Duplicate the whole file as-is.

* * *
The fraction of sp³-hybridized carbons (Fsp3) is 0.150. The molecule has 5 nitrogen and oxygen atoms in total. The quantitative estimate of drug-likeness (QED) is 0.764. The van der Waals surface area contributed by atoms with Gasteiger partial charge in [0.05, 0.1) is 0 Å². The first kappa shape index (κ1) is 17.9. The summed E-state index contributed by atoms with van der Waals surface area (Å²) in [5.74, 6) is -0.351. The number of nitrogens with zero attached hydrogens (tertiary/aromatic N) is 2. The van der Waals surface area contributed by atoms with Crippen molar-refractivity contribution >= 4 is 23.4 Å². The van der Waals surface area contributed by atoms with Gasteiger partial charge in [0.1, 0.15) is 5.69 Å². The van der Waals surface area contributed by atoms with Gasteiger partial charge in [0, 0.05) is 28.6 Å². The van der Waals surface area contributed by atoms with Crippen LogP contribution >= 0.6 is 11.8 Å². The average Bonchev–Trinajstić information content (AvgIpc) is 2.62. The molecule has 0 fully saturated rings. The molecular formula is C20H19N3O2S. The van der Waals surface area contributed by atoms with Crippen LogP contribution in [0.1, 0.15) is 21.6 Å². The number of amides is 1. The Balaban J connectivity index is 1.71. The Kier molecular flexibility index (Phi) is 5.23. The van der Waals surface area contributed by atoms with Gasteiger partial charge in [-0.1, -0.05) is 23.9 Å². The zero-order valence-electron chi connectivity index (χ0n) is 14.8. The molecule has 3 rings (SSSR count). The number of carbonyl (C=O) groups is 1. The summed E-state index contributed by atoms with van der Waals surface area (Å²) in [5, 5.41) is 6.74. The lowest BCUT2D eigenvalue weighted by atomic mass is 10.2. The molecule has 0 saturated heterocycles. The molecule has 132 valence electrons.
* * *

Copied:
The fraction of sp³-hybridized carbons (Fsp3) is 0.150. The molecule has 5 nitrogen and oxygen atoms in total. The quantitative estimate of drug-likeness (QED) is 0.764. The van der Waals surface area contributed by atoms with Gasteiger partial charge in [0.05, 0.1) is 0 Å². The first kappa shape index (κ1) is 17.9. The summed E-state index contributed by atoms with van der Waals surface area (Å²) in [5.74, 6) is -0.351. The number of nitrogens with zero attached hydrogens (tertiary/aromatic N) is 2. The van der Waals surface area contributed by atoms with Crippen molar-refractivity contribution >= 4 is 23.4 Å². The van der Waals surface area contributed by atoms with Gasteiger partial charge in [0.1, 0.15) is 5.69 Å². The van der Waals surface area contributed by atoms with Gasteiger partial charge in [0, 0.05) is 28.6 Å². The van der Waals surface area contributed by atoms with Crippen LogP contribution >= 0.6 is 11.8 Å². The average Bonchev–Trinajstić information content (AvgIpc) is 2.62. The molecule has 0 fully saturated rings. The molecular formula is C20H19N3O2S. The van der Waals surface area contributed by atoms with Crippen LogP contribution in [0.1, 0.15) is 21.6 Å². The number of amides is 1. The Balaban J connectivity index is 1.71. The Kier molecular flexibility index (Phi) is 5.23. The van der Waals surface area contributed by atoms with Gasteiger partial charge in [-0.1, -0.05) is 23.9 Å². The zero-order valence-electron chi connectivity index (χ0n) is 14.8. The molecule has 3 rings (SSSR count). The number of carbonyl (C=O) groups is 1. The summed E-state index contributed by atoms with van der Waals surface area (Å²) in [5, 5.41) is 6.74. The lowest BCUT2D eigenvalue weighted by atomic mass is 10.2. The molecule has 0 saturated heterocycles. The molecule has 132 valence electrons.